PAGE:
Clothes in the 1930s

I’ve been toying with writing a novel set in the 1930s and without fail when I mention this I get the following response:

“Why? The clothes were so drab then! Set it in the 1920s!”

Everyone I’ve spoken to seems to think that the Depresssion meant no good clothes were made or worn for an entire decade. I blame Carnivale. My friends have visions of women in faded print dresses and men in worn suits covered in dust.

High fashion in the 1930s was the very opposite of drab. Think of the 1930s movies of Kate Hepburn, Greta Garbo and Carole Lombard. Think about the clothes they wore. Gorgeous! Insane! Over the top!

Yes, most people couldn’t afford those clothes, but that was true in the 1920s, too. Photos of NYC street scenes in the 1920s were just as grey as those of the 1930s.1 And, really, at what point in history have the majority of people worn haute couture?

One of the reasons I want to set my book in the 1930s is because of the sharp contrast between the very rich and everyone else. The clothes speak volumes.

Also the 1930s was the heyday of Madeleine Vionnet who invented the bias cut and totally shaped the look of the 1930s with her (mostly, but not always) slinky clothes. Vionnet is one of my favourite designers.2 She was a genius, who created some of the most beautiful clothes I’ve ever seen.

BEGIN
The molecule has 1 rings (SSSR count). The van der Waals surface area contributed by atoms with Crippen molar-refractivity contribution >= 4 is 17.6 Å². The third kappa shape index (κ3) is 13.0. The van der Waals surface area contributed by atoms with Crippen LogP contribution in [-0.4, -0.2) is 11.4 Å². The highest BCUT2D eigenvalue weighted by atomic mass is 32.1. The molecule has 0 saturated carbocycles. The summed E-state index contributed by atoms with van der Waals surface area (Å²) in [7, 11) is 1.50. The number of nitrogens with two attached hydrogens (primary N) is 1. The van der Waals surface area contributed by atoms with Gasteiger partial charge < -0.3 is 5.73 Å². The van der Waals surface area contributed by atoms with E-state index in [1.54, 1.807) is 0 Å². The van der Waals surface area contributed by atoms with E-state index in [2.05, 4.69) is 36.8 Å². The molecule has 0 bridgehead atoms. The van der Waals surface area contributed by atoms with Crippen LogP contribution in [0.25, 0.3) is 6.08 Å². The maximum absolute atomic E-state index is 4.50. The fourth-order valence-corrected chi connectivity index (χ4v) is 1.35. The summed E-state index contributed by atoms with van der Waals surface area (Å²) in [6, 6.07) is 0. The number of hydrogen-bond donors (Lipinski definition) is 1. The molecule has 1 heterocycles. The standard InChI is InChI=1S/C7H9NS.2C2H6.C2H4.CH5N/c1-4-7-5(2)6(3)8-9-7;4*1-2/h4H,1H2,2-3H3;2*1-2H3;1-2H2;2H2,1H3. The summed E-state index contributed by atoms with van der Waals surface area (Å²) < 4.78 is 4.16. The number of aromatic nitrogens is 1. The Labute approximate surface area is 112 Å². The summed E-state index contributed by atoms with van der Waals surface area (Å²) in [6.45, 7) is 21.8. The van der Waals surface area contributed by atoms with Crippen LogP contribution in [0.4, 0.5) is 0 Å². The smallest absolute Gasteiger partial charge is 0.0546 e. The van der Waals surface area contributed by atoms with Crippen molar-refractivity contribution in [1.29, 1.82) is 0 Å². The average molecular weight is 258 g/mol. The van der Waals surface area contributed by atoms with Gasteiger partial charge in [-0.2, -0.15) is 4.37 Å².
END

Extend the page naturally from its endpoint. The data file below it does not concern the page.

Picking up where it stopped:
Photo by Ilan Rubin

This Vionnet dress is from 1938 and according to the New York Times is “made from silk tulle, panne velvet and horsehair with a silver lamé underdress and Lesage embroidery.” I’m betting it was not made in a day.

There were good clothes in the 1930s, okay?

  1. And, no, not just because they’re in black and white. []
  2. Also a really good boss who paid her workers above average wages (unlike, say, Coco Chanel) and covered their healthcare and training. []


  1. marrije on #

    yes! yes! write that novel! just no zombies, ‘kay?

  2. KT Horning on #

    No one could wear antennae like Katharine Hepburn.

  3. Diana Peterfreund on #

    Ouch. Fine, I stand corrected.

    (Clutching my Carnivale CDs and stinging)

  4. Justine on #

    Marrije: yes! yes! write that novel! just no zombies, ‘kay?

    There will always be zombies. Sorry.

    KT: No one could wear antennae like Katharine Hepburn.

    I’m astonished they went out of fashion.

    Diana: Ouch. Fine, I stand corrected.

    It wasn’t just you. You weren’t even the only one to cite Carnivale.

    Lauren: Check out Yves Saint Laurent’s latest collection

    YES!!! I was just looking at the YSL collection on The Guardian site. There’s one dress in particular that fills my heart with desire. Want!

    But, yes, there’s been much hommageing to the 1930s in fashion of late. Makes me SO happy.

    Lori: Who decides when to set a novel based on the *clothes*?

    You mean there are people who don’t? Huh.

  5. Lauren on #

    Check out Yves Saint Laurent’s latest collection on Between that, Balenciaga, and McQueen, there is something very interesting happening right now, which brings to mind (but does not boringly ape) the thirties. Something about strong, serious women in strong serious clothes. I love it. Sadly, the downmarket stores in the US do not appear to be knocking them off, as they are in London. US stores are too busy knocking off Marc Jacobs, who’s okay but who does not make great clothes for great women. I love the elegant and unapologetic power of thirties dressing. That power is very much on display in the Paris shows right now.